Caterpillar posts stronger-than-expected fourth-quarter profit
Caterpillar posted a stronger-than-expected quarterly profit on Monday as the world's largest mining and construction equipment company aggressively cut costs to offset continued sluggish sales of its earth-moving equipment.
The results sent the company's shares up 6.1 percent to $91.40 in early electronic trading on the New York Stock Exchange.
In a statement, Doug Oberhelman, Caterpillar's chairman and chief executive officer, said the company was beginning to see "some signs of improvement in the world economy, which should be positive for sales" down the road.
Oberhelman's optimism extended to the emerging markets, a source of investors' concern in recent weeks. He said Caterpillar expects economic growth to pick up in 2014.
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Even so, he said the company expects its mining customers to continue to reduce their investments in new equipment in the coming year.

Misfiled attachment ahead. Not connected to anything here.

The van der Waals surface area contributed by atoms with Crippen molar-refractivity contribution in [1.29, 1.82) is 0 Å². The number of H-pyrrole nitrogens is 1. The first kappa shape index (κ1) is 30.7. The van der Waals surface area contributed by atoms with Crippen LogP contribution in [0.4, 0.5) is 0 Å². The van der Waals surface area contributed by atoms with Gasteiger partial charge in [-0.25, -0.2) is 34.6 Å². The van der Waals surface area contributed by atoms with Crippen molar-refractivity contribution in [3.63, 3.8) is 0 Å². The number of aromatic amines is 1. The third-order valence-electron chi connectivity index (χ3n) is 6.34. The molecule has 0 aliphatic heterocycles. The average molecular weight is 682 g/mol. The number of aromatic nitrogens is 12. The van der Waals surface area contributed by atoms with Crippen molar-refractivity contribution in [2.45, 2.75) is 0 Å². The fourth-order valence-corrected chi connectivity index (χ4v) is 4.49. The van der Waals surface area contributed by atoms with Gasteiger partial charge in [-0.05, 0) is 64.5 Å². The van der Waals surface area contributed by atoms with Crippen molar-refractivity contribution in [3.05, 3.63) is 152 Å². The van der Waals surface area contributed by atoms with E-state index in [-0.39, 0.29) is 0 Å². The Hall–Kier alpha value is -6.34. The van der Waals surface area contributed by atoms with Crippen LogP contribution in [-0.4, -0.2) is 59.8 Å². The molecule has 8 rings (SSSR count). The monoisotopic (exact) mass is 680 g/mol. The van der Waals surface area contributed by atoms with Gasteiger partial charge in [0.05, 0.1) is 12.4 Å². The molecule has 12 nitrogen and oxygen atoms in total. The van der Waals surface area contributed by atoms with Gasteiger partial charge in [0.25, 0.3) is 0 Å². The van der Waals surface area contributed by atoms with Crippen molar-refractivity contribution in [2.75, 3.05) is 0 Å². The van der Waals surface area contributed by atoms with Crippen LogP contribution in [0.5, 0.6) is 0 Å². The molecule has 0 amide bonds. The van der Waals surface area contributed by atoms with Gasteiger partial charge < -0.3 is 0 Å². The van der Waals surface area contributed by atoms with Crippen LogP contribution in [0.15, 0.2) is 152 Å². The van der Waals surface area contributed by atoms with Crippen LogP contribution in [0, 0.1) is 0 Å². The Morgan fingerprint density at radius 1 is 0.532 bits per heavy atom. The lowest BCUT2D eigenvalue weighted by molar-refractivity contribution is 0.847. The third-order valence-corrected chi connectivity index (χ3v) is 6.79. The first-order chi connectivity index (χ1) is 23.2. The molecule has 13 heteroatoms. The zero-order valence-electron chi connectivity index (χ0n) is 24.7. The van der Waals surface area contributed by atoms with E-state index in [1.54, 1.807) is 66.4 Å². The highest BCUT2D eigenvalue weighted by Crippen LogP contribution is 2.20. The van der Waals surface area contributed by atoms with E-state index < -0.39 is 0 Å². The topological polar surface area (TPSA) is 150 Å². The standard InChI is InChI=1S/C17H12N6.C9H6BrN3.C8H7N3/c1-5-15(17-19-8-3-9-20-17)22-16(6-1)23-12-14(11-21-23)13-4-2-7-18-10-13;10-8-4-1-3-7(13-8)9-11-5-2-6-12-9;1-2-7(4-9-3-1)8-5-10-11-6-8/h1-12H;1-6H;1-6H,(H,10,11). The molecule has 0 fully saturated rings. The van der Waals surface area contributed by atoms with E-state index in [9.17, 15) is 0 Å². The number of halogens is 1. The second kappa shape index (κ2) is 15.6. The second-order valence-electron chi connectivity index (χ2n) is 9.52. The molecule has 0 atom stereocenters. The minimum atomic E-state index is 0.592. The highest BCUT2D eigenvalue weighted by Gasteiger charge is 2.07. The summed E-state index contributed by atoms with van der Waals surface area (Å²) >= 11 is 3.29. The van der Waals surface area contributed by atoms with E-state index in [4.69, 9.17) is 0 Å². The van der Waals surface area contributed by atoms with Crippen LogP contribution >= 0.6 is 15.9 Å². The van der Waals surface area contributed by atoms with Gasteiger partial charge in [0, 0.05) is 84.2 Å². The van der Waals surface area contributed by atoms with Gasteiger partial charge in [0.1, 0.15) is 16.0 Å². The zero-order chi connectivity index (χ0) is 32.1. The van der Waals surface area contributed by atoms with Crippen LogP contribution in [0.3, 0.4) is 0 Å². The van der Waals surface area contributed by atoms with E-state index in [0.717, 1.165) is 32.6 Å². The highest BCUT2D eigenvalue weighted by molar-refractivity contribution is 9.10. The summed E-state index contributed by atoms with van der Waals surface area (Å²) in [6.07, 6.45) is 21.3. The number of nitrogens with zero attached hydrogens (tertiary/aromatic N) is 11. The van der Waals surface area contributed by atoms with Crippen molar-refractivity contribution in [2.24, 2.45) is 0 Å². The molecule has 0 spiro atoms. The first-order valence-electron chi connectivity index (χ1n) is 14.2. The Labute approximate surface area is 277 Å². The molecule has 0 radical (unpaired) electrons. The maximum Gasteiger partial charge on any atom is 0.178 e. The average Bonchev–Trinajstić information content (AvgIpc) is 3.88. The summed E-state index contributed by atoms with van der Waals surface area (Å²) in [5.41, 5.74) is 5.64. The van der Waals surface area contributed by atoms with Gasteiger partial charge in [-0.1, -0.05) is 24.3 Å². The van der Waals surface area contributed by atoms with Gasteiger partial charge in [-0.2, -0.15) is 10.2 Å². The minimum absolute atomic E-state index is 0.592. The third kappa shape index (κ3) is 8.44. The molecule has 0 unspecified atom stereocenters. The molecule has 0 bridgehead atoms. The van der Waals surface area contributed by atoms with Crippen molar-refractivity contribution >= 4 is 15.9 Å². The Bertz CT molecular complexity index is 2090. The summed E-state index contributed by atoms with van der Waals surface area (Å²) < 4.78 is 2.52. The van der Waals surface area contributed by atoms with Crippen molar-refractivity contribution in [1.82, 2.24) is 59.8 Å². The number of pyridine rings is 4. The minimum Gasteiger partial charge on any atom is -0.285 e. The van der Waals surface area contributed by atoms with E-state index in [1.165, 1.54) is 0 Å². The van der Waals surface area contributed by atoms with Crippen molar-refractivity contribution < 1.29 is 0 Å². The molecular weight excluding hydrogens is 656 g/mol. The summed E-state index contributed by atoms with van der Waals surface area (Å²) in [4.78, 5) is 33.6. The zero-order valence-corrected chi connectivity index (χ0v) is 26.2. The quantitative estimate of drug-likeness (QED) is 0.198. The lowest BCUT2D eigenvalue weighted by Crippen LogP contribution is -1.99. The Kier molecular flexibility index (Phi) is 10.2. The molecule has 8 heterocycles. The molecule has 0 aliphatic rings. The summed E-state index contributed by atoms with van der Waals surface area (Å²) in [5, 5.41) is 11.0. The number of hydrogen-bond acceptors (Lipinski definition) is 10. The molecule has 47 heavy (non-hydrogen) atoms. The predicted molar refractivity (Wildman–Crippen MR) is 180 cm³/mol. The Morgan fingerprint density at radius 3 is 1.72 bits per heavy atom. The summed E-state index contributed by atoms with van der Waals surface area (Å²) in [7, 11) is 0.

As a result, Oberhelman said Caterpillar would continue "to take additional actions in 2014" to cut costs. He characterized the moves as "tough decisions necessary to better position us down the road when economic conditions improve and our sales rebound."
The Peoria, Ill.-based company, which also makes locomotives and diesel and turbine engines, reported a fourth-quarter profit of $1 billion, or $1.54 a share, up from $697 million, or $1.04 a share, in the fourth quarter of 2012.
Revenue fell 10 percent to $14.4 billion.
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Analysts, on average, expected Caterpillar to post a profit of $1.28 a share on sales of $13.6 billion, according to Thomson Reuters estimates.
After the earnings announcement, the construction equipment maker's shares rose 5 percent in premarket trading. (Click here to track its shares in premarket trade.)
Cost cuts were in focus as the world's largest maker of heavy earth-moving equipment reports its latest earnings figures before markets open on Monday. Unless the U.S. housing market rebounds faster than expected, analysts believe Caterpillar faces a tough year as its customers in the mining industry continue to ratchet back spending.
—By Reuters. CNBC contributed to this report.